Date of Submission


Degree Type


Degree Name

Doctor of Psychology (PsyD)



Department Chair

Stephanie H. Felgoise, PhD, ABPP

First Advisor

Bradley Rosenfield, PsyD

Second Advisor

Robert DiTomasso, PhD, ABPP

Third Advisor

J. Russell Ramsay, PhD.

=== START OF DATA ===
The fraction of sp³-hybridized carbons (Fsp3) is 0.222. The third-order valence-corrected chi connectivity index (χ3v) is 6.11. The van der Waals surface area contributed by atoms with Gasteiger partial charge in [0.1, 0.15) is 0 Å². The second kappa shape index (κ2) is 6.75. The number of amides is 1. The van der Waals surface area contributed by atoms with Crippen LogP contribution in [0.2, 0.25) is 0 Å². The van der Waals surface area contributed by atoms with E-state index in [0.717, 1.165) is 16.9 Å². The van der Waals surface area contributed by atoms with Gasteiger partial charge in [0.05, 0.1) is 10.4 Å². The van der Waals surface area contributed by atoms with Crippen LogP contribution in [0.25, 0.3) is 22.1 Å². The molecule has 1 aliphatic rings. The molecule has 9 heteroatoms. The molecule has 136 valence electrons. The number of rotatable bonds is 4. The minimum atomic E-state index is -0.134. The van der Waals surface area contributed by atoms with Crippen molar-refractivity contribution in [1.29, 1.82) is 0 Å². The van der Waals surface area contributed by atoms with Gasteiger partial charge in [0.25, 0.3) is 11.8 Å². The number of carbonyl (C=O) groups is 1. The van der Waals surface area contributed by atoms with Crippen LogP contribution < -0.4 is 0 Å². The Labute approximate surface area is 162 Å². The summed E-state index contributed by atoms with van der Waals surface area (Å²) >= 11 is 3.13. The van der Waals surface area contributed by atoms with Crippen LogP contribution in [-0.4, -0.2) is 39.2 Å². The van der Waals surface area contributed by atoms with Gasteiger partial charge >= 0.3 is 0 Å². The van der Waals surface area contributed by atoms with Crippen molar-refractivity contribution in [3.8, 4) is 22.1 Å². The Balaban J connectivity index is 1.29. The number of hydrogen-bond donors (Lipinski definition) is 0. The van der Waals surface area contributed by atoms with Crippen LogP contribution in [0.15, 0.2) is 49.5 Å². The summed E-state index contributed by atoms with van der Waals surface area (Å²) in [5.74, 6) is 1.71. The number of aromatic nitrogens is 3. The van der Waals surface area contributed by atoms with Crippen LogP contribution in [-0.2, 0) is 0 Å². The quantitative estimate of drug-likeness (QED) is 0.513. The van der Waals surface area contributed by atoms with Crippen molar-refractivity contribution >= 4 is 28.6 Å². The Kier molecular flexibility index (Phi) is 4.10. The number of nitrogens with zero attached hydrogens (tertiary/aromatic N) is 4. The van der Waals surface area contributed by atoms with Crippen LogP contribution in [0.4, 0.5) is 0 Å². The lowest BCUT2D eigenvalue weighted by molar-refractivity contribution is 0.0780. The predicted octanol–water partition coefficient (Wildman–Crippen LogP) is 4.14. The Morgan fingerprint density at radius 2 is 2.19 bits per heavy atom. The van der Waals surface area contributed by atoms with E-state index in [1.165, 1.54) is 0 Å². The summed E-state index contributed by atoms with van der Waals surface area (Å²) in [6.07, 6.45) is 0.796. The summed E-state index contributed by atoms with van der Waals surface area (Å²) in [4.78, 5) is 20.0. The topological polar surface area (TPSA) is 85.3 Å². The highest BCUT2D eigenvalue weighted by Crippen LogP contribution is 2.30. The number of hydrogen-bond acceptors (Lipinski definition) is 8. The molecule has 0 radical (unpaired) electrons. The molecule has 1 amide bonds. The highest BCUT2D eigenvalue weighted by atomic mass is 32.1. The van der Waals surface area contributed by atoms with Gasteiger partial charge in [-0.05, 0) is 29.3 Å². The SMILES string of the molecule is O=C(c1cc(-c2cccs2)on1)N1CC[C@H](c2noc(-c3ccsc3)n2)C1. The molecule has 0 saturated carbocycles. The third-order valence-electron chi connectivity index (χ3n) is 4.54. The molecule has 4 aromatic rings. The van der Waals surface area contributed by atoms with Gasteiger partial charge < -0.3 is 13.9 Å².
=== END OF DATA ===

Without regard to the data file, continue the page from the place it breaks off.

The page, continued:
Sluggish cognitive tempo (SCT) is a cluster of symptoms, including daydreaming, mental confusion, slowed thinking, and hypoactivity, that are believed to overlap and be frequently comorbid with attention deficit/hyperactivity disorder (ADHD). Research examining the relationship between personality and symptoms of SCT in adults with ADHD is limited. The purpose of the current study was to determine whether a relationship exists between SCT, Big Five personality factors, and ADHD, after accounting for comorbid anxiety and depression in a clinical adult sample. Archival data from a university-based outpatient clinic specializing in the assessment and treatment of adult ADHD were collected from an existing database. The sample included 204 participants who met inclusion criteria for the study. Big Five personality factors were assessed using the Revised NEO Personality Inventory, SCT and current ADHD symptom severity were assessed using the Barkley Adult ADHD Rating Scale-IV, depression was assessed using the Beck Depression Inventory-II, and anxiety was assessed using the Penn State Worry Questionnaire. The results of this study demonstrated that self-reported depression, anxiety, and Conscientiousness predicted SCT severity. An inverse relationship between inattentive ADHD symptoms and Conscientiousness was also found. When SCT in participants diagnosed with inattentive and combined presentations of ADHD were compared, no significant difference was found. Hopefully, the present study is an informative addition to the understanding of SCT and will improve assessment and treatment recommendations for this complex and challenging disorder.